Question: Where is your business located (city & state)? Who are the customers you serve? What products or services does you company provide?
Your Answer: Our company is based out of St. Louis, MO, but the clients we serve are worldwide. We provide realtime captioning for special populations, such as individuals or senior citizens with hearing loss, or ESL learners. We work in sports venues, classrooms, and public events, transferring the spoken word into text, on large scoreboards or handheld devices.
Question: When did you start your business? Why did you decide to start your own business?
Your Answer: I started the company in 2004 because I wanted to spend more time at home. I watched Busch Stadium II be built from the 16th floor of the U.S. Courthouse, where I worked as a court stenographer. Since there are many hearing-impaired sports fans who attend Cardinals games, I thought they should fully participate in the events surrounding a sporting event, so I approached the St. Louis Cardinals about stadium captioning and they liked the idea. They were our first client to install captioning on their video boards in Busch Stadium, which opened in 2006, and concluding with a World Series victory.
Question: Did you quit your "day job" to start your business? How did you initially fund your business?
Your Answer: I started part time in the industry in 1993, reaching special populations with closed captioning for television. I used my job-share as an official court reporter to start working in the field of television captioning and CART captioning. I used the capital investments in hardware and software from my previous job to grow into the captioning field. Personally, we were able to reduce daycare and commuting costs, which helped fund my business startup.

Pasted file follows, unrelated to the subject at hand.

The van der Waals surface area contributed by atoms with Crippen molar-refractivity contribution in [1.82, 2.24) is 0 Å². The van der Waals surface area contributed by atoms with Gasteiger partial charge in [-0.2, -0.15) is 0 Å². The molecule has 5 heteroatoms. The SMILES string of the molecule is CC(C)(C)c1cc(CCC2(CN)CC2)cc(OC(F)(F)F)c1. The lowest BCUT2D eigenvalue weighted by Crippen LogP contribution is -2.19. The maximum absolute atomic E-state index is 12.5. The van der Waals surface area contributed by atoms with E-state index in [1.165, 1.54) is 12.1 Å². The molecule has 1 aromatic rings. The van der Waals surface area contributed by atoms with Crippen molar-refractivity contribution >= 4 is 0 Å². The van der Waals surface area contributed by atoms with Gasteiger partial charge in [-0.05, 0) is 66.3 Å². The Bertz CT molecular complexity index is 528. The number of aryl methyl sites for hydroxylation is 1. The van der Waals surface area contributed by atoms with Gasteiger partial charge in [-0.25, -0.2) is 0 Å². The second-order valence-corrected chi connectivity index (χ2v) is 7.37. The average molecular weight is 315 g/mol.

Question: What has been the biggest challenge in running your company?
Your Answer: It is difficult to find individuals who want to work in this field, as it takes a lot of skill and expertise to transition from court reporting into captioning. Careers in court reporting are generally lucrative, and taking a pay cut to transition into an unknown field requires guts and family support.
Also, being the boss is a 24/7 deal, and sometimes our children don't understand why I'm stressed or won't put the phone down.
Question: What’s been the biggest opportunity that came from owning your business?
Your Answer: Being able to get to our children's schools for their activities and performances is priceless. I wouldn't have missed it for anything. Working in a 40-hour week job, it was always difficult to get away.
Question: What has surprised you most about being your own boss?
Your Answer: I really like being my own boss, and I didn't realize that I had such a knack for marketing. I enjoy meeting with clients and explaining business opportunities to new clients. However, there are odds and ends, like filing, that I despise, but I'm teaching my teenage daughter to file and she's very organized, which has helped me immensely in opening a new office.
Question: Is there a success tactic you’d like to share that could help other business owners (i.e. implementing new software, tactic to grow sales, etc.)?
Your Answer: I always have an answer that will solve the customers' problems. If I don't know the answer, I will find out and always get back to them.
Question: What’s the best piece of advice you could give to other small business owners?
Your Answer: Always keep learning within your industry. Attend trade shows and educational seminars to keep abreast of the technology. Others in your industry can help you spot trends and seek new opportunities.